Figure 1 shows the X-ray diffraction profiles of CuONPs-doped HEC films at room temperature in the scanning range 6° ≤ 2θ ≤ 60°. The spectrum of HEC film exhibits an amorphous halo with scattered intensity maximum centered at 2θ = 22°, and this is an indication of the amorphous nature of the undoped polymer. For doped HEC films, diffraction peaks appeared approximately at 2θ = 35°, 39°, 49°, and 58° with varying intensities which give and evidence of the formation of CuONPs within the polymer matrix [20]. It is seen that the diffraction peak at 2θ = 22° that corresponds to the HEC film is shifted to lower angles with lower intensity and increasing broadening with increasing the CuONPs content. This behavior is an indication of the chemical interactions between HEC and CuONPs [21].

3.2. TEM and FTIR Measurements

TEM analysis showed that the colloidal solution of CuO nanoparticles has spherical nanoparticles of the average size of 60 nm as shown in Figure 2(a). The obtained particle size was in good agreement with previous studies [22, 23].

Figure 2(b) showed the TEM micrograph of the 8 wt% CuONPs-HEC composite sample. The TEM analysis showed that the CuO nanoparticles are highly dispersed in hydroxyethyl cellulose. The particle size of CuO increased to a diameter of ≈78 nm. The polymer prevented the agglomeration of CuO nanoparticles because due to the binder functions of the polymer [24]. Hydroxyethyl cellulose limits the motion of the synthesized nanoparticles. The FTIR spectroscopy measurements were performed to investigate the electrostatic interactions between HEC and CuO nanoparticles. Figure 3 shows the infrared spectra of HEC doped with CuO nanoparticles. For pure HEC(S0 sample) [25], the abroad band occurs in the range 3000–3600 cm−1 and this might be referred to as stretching vibration of H-bonded OH groups. The bands that appeared at 2910 and 2844 cm−1are attributed to asymmetric and symmetric vibration of CH2 groups, respectively. O-H deformation vibrations were observed at 1385 cm−1 [25].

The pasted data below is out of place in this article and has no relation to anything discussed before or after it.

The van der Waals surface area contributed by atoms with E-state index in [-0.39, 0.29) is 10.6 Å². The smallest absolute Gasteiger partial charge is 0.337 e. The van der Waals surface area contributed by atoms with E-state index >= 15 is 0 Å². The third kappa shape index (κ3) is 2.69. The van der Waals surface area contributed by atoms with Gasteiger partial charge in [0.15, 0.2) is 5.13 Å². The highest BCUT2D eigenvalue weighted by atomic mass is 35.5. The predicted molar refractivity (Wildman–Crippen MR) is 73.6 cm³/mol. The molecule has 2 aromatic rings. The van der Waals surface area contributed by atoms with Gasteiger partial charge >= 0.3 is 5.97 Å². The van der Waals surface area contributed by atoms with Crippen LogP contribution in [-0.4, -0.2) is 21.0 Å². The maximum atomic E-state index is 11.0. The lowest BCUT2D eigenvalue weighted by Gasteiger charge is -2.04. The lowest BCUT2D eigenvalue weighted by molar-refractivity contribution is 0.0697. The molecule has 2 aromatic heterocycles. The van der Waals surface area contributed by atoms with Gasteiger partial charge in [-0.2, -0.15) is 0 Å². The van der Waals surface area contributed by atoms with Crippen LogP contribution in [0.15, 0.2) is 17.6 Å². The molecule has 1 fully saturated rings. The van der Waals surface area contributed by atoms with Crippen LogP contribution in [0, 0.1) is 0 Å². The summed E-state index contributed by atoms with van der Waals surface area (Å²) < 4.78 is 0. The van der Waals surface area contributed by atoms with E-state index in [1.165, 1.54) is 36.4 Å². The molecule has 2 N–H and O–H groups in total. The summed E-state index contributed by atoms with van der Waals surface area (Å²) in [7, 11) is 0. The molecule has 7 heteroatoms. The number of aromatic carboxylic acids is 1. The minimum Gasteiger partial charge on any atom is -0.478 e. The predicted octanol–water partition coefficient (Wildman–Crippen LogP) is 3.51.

The band at 1560 cm−1 indicates symmetric vibration C=O groups in the polymer. The band at 1399 cm−1 is designated to C-H deformation, and the bands at 1011 and 1111 are attributed to stretching C-OH vibrations. The small intensity bans at 896 cm−1 are attributed to β-glucoside linkage [2628].

It is observed that with the addition of CuONPs to HEC, the intensity of bands that appeared in the range 3000–3600 cm−1 is increased which characterizes similar modes of vibrations of O-H [25]. The bands at 2844 and 2910 cm−1 overlabed with increasing intensity and bands at 2152 and 1963 cm−1 disappeared. The carbonyl group band at 1560 cm−1 is shifted toward 1596 cm−1, and this indicates the oxidation of hydroxyl groups of the polymer and more formation of C=O groups. The bands in the range from 1418 to 898 cm−1 have a small shift to a higher frequency with increasing intensity. A new band appeared at 630 cm−1, and this was assigned to νδ(OH). From the above discussion of IR spectra, it can be concluded that there is a strong electrostatic interaction between CuO nanoparticles and hydroxyethyl cellulose polymer.